“A collective bargaining agreement is an effort to erect a system of industrial self-government. When most parties enter into contractual relationship they do so voluntarily, in the sense that there is no real compulsion to deal with one another, as opposed to dealing with other parties. This is not true of the labor agreement. The choice is generally not between entering or refusing to enter into a relationship, for that in all probability preexists the negotiations. Rather it is between having that relationship governed by an agreed-upon rule of law or leaving each and every matter subject to a temporary resolution dependent solely upon the relative strength, at any given moment, of the contending forces.” Steelworkers v. Warrior Gulf Co., 363 U.S. 574, 578-580, 4 L.Ed.2d 1409, 80 S.Ct. 1347 (1960).
“The congressional policy founding section 301 [29 U.S.C. § 185] actions [suits for violation of collective bargaining agreements] is succinctly stated by Mr. Justice White in Drake Bakeries, Inc. v. Local 50, American Bakery etc., Workers, 370 U.S. 254, 263, 82 S.Ct. 1346, 1352, 8 L.Ed.2d 474, where he states:
“`In passing § 301, Congress was interested in the enforcement of collective bargaining contracts since it would “promote a higher degree of responsibility

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upon the parties to such agreements, and will thereby promote industrial peace” (S. Rep. No. 105, 80th Cong., 1st Sess. 17). . . . The preferred method for settling disputes was declared by Congress to be “[f]inal adjustment by a method agreed upon by the parties” (§ 203(d) of the Act, 29 U.S.C. § 173 (d)). “That policy can be effectuated only if the means chosen by the parties for settlement of their differences under a collective bargaining agreement is given full play” (United Steelworkers v. American Mfg. Co., 363 U.S. 564, 566, [80 S.Ct. 1343, 1345, 4 L.Ed.2d 1403]).'” Brotherhood of L.F. E. v. Kennecott Copper Corp. (Utah C. Div.), 338 F.2d 224, 226 (10th Cir. 1964).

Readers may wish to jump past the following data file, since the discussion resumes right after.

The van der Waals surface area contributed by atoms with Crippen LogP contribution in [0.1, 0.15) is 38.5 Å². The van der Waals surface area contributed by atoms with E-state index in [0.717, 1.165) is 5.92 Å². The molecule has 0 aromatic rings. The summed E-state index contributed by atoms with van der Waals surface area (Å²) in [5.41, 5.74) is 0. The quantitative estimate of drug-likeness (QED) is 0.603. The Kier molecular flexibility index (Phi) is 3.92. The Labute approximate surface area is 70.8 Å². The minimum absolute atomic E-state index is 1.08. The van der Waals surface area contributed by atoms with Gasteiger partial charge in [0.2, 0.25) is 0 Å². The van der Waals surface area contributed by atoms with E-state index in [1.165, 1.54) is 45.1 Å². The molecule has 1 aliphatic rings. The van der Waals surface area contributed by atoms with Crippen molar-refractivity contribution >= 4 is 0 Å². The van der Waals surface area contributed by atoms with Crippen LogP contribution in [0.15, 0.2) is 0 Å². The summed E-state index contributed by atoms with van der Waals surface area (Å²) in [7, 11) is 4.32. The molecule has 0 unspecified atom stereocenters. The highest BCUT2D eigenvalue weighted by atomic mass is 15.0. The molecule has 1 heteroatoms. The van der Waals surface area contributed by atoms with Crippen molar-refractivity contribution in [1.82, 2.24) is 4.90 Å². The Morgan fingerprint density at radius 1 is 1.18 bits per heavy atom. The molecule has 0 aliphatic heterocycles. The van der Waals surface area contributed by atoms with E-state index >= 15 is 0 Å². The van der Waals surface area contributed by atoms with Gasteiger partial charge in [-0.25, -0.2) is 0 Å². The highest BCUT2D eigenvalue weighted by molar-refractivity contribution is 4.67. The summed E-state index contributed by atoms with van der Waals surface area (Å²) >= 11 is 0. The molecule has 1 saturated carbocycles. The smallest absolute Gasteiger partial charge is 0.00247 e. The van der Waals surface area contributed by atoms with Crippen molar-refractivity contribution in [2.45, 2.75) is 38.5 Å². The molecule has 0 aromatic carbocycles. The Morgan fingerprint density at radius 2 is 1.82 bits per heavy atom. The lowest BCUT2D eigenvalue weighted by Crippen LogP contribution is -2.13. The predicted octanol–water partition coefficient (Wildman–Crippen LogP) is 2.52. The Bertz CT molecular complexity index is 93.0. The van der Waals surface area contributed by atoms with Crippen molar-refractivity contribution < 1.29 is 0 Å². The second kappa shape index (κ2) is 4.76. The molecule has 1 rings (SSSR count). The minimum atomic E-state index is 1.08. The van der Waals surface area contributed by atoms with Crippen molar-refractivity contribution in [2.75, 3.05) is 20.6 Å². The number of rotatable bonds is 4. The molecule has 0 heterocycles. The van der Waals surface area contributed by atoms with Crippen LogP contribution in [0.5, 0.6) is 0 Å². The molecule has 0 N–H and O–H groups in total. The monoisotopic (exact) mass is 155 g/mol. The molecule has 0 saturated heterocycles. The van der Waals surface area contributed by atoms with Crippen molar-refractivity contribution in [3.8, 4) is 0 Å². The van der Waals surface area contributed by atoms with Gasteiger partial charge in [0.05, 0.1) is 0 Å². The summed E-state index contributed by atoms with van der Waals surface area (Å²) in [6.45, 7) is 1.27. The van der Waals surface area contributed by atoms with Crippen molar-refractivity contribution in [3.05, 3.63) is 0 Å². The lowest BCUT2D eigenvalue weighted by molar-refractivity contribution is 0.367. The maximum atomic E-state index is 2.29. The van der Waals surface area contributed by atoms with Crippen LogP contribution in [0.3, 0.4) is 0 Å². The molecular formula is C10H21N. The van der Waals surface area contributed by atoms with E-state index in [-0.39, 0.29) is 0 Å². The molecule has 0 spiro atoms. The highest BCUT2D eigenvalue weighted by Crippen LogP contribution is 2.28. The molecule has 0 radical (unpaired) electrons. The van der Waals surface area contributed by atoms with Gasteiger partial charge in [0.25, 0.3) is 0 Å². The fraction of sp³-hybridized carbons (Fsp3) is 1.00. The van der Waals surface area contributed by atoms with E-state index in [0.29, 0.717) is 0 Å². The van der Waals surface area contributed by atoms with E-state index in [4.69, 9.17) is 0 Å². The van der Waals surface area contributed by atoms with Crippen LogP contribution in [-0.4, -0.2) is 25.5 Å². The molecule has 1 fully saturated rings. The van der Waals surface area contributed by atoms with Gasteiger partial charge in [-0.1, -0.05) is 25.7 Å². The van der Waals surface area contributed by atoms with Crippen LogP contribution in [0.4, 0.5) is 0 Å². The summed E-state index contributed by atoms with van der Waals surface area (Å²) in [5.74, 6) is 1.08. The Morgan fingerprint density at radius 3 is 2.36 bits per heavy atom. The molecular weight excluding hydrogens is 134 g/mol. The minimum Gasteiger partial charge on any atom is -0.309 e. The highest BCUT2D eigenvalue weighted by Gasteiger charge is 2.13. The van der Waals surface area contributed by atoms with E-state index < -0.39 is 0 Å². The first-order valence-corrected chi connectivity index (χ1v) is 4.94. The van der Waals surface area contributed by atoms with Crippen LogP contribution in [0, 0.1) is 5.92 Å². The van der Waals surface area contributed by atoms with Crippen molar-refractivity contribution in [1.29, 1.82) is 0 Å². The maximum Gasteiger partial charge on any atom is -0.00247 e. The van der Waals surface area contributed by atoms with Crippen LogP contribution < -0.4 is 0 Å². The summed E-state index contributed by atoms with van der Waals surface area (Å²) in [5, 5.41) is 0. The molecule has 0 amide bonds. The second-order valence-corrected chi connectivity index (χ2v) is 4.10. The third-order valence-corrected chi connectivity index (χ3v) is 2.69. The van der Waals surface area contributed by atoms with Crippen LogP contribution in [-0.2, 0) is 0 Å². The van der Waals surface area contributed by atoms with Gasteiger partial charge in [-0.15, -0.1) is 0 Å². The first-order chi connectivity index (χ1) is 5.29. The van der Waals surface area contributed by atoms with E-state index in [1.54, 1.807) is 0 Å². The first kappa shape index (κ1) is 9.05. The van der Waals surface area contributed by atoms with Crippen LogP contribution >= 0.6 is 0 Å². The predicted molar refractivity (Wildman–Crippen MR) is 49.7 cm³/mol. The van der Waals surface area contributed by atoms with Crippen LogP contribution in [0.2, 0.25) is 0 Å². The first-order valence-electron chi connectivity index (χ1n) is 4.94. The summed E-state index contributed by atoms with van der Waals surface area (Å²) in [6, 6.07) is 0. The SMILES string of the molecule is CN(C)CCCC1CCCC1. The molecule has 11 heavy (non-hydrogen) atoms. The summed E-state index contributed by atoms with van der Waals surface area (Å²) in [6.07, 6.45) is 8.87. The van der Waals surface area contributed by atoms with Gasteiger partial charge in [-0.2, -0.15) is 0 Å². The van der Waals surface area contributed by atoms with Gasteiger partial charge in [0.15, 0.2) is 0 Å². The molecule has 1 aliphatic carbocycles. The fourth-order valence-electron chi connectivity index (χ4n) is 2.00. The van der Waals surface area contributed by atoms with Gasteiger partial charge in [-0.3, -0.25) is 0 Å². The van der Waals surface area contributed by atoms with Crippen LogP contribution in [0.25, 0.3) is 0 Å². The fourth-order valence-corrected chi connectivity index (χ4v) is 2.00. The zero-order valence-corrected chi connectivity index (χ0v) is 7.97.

Keeping in mind that it concerns parties to a collective bargaining agreement calling for arbitration of disputes as to the meaning, interpretation and application of the provisions of the agreement, Steelworkers v. American Mfg. Co., 363 U.S. 564, 566-569, 4 L.Ed.2d 1403, 80 S.Ct. 1343 (1960), is instructive. There we find it said:

“Section 203(d) of the Labor Management Relations Act, 1947, 61 Stat. 154, 29 U.S.C. § 173 (d), states, `Final adjustment by a method agreed upon by the parties is hereby declared to be the desirable method for settlement of grievance disputes arising over the application or interpretation of an existing collective-bargaining agreement. . . .’ That policy can be effectuated only if the means chosen by the parties for settlement of their differences under a collective bargaining agreement is given full play.